Rick and Morty: The Strange and Powerful Gods of the Multiverse, Explained

The Rick and Morty pantheon features a diverse collection of the omnipotent and the worshiped that exist in and outside of known reality. Rick is often called upon to do battle with these super entities, some of which are really impressive, extremely powerful, and super weird. Rick’s spiritual apathy is often represented in the depictions of these powerful beings and the devotion they inspire. As a result, their interactions escalate into one form of conflict or another.

Recently, Rick vanquished one of an implied multitude of Zeuses over some misguided paternity issues. However, Zeus isn’t the only god in the Rick and Morty multiverse. Here are a few of the strangest and most powerful gods in the popular animated series.

Related: Rick and Morty’s Latest Adventure Reveals Their Biggest Sidekick… Is Jesus?!?!

Unity is a hive mind driven to dominate all sentient life and ascend to godhood. Rick’s relationship with Unity, a former lover with whom he then rekindles a sexual spark, is one of the early indications that Rick sees himself on par with and perhaps even beyond the ken of the most powerful beings in creation.

In Season 2, Episode 7, “Big Trouble in Little Sanchez,” a paragon version of her husband, Jerry, envisions Beth as a goddess. A reflection of Rick himself which exists only in the purified mind of her submissive husband, she appears devoid of personal affections and slaughters anything that displeases her.

Shleemypants is a fourth-dimensional enforcer of the timeline, granted immense powers in doing so. Though there is no component of idolatry, he serves as a guardian of the status quo. He operates within the multiverse as something of a god-like gatekeeper, curbing infractions of the cosmic order. He represents the deist clockmaker version of godhood, mostly apathetic to the destruction or creation wrought by creation’s inhabitants but steps in to restore the gears of machination.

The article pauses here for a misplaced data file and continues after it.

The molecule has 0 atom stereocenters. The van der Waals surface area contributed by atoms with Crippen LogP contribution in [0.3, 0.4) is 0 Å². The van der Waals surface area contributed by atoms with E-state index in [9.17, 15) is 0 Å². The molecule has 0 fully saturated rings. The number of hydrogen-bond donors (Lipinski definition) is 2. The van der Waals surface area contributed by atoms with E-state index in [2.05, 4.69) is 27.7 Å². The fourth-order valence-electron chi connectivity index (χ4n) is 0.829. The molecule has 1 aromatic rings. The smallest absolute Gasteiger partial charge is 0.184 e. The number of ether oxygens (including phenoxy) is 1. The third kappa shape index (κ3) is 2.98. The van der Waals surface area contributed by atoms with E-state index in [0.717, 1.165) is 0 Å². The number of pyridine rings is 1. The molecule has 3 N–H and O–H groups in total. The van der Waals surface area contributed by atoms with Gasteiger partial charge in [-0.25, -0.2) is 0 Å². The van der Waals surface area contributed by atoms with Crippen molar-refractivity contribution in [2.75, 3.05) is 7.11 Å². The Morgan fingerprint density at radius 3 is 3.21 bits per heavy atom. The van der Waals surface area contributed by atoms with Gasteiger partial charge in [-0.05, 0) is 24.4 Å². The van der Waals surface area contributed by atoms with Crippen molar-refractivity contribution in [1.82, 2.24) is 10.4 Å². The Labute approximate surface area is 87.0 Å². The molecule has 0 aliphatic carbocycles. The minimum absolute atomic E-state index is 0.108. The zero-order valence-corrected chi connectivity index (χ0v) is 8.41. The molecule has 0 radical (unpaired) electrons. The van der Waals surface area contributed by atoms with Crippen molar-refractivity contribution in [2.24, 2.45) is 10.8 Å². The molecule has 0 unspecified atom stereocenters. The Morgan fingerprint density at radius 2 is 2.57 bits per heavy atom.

Related: Rick and Morty Is Now Anime… in Dimension WTM72

The devil himself has crossed swords with Rick and Morty in multiple media platforms. Lucius Needful is the curator of cursed things that will grant what you desire for a price you are probably not willing to pay. This homage to Stephen King’s mythos is a fairly standard portrayal of Lucifer as a powerful charlatan or nefarious djinn. It’s another example, however, of how Rick can go toe to toe with the most powerful forces in existence, even the Fallen Angel of the Old Book.

The Cromulons are a race of disembodied cranial totems disrupting galaxies demanding to be entertained upon penalty of annihilation. One-part Galactus, one-part Ryan Seacrest, their tribute takes the form of talent contests with Alderaan like stakes. Fickle and all-powerful, Rick treats them with the same opprobrium he holds for all would be supreme beings.

An alien named Tony discovers a toilet isolated in a remote corner of inaccessible paradise created for the sole purpose of Rick’s leisure dumps. When Rick discovers that Tony has been idling upon his throne, he sequesters him in a chemical tank that allows him to experience his own personalized version of heaven complete with a sovereign lord. Poop Jesus, a benevolent god who grants all the fecal disposal wishes of Tony’s dreams, only inspires Rick’s contempt.

Related: Rick and Morty Theory: Rick Is a Grown-Up Morty, Stuck in a Time Loop

The One True Morty is a paradox. His dogma is vehemently anti-Rick, proselytizing independent Mortyness that breaks the chains that bind them in servitude to narcissistic geniuses incarnated throughout infinite dimensions. He is worshiped by lesser Mortys and seems to be actualized in Morty C-137, who delivers them from enslavement. However, the Morty’s weren’t being enslaved by a Rick, but by one of their own who seemed content and maybe even encouraged their zealotry. Rick is scapegoated as an evil that the Morty’s themselves represent, perhaps characterizing an overarching flaw inherent to human worship of other humans.

Finally bringing us to the most powerful deity in the multiverse, Rick Sanchez C-137. “Now I have become Death, the destroyer of worlds,” is an apt depiction, though it only represents a fraction of Rick Sanchez’s achievements. He has created a pocket universe home to billions of sentient beings that serve as his car battery. The Dream Interceptor he crafted grants him access to dreams like the god Morpheus, and his portal gun allows him to traipse through the cosmos instantaneously like a drunken egomaniacal Hermes. The representations of god throughout the show express his vast disappointment with their inability to live up to the standards he has so effortlessly surpassed and the false ideologies that he believes supports them.

KEEP READING: How Many Times Rick & Morty Have Changed Universes

Rick and Morty features a ton of various gods, some of which are absolutely strange, bizarre and powerful.

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